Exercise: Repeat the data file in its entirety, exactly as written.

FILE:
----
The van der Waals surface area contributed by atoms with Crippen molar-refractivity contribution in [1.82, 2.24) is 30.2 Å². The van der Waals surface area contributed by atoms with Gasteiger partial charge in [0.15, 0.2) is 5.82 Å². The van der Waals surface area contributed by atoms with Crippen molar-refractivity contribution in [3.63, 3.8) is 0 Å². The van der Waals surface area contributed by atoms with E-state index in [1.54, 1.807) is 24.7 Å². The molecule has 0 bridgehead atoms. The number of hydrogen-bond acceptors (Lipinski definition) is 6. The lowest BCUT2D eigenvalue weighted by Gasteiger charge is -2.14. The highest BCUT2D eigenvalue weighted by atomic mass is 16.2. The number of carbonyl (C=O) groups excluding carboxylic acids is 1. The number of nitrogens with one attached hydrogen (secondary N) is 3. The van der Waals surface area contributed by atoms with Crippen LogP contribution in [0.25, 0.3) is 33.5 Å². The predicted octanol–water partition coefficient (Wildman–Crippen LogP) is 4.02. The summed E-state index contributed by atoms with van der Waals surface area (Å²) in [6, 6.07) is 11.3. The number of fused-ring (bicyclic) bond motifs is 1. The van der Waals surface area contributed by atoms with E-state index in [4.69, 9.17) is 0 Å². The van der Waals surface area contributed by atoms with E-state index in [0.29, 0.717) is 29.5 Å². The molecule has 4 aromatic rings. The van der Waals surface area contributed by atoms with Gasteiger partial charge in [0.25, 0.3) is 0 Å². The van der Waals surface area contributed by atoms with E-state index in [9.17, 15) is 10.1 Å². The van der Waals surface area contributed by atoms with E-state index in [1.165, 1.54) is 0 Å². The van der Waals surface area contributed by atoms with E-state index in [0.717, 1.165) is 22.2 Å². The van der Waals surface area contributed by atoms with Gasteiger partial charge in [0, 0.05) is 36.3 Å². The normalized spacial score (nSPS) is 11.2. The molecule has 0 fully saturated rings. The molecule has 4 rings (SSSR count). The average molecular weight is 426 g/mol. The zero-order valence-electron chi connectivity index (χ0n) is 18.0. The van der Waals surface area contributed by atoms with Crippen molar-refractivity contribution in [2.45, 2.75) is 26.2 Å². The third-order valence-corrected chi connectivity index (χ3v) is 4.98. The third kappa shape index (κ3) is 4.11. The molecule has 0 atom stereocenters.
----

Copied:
The van der Waals surface area contributed by atoms with Crippen molar-refractivity contribution in [1.82, 2.24) is 30.2 Å². The van der Waals surface area contributed by atoms with Gasteiger partial charge in [0.15, 0.2) is 5.82 Å². The van der Waals surface area contributed by atoms with Crippen molar-refractivity contribution in [3.63, 3.8) is 0 Å². The van der Waals surface area contributed by atoms with E-state index in [1.54, 1.807) is 24.7 Å². The molecule has 0 bridgehead atoms. The number of hydrogen-bond acceptors (Lipinski definition) is 6. The lowest BCUT2D eigenvalue weighted by Gasteiger charge is -2.14. The highest BCUT2D eigenvalue weighted by atomic mass is 16.2. The number of carbonyl (C=O) groups excluding carboxylic acids is 1. The number of nitrogens with one attached hydrogen (secondary N) is 3. The van der Waals surface area contributed by atoms with Crippen LogP contribution in [0.25, 0.3) is 33.5 Å². The predicted octanol–water partition coefficient (Wildman–Crippen LogP) is 4.02. The summed E-state index contributed by atoms with van der Waals surface area (Å²) in [6, 6.07) is 11.3. The number of fused-ring (bicyclic) bond motifs is 1. The van der Waals surface area contributed by atoms with E-state index in [4.69, 9.17) is 0 Å². The van der Waals surface area contributed by atoms with E-state index in [0.29, 0.717) is 29.5 Å². The molecule has 4 aromatic rings. The van der Waals surface area contributed by atoms with Gasteiger partial charge in [0.25, 0.3) is 0 Å². The van der Waals surface area contributed by atoms with E-state index in [9.17, 15) is 10.1 Å². The van der Waals surface area contributed by atoms with E-state index in [1.165, 1.54) is 0 Å². The van der Waals surface area contributed by atoms with E-state index in [0.717, 1.165) is 22.2 Å². The van der Waals surface area contributed by atoms with Gasteiger partial charge in [0, 0.05) is 36.3 Å². The normalized spacial score (nSPS) is 11.2. The molecule has 0 fully saturated rings. The molecule has 4 rings (SSSR count). The average molecular weight is 426 g/mol. The zero-order valence-electron chi connectivity index (χ0n) is 18.0. The van der Waals surface area contributed by atoms with Crippen molar-refractivity contribution in [2.45, 2.75) is 26.2 Å². The third-order valence-corrected chi connectivity index (χ3v) is 4.98. The third kappa shape index (κ3) is 4.11. The molecule has 0 atom stereocenters.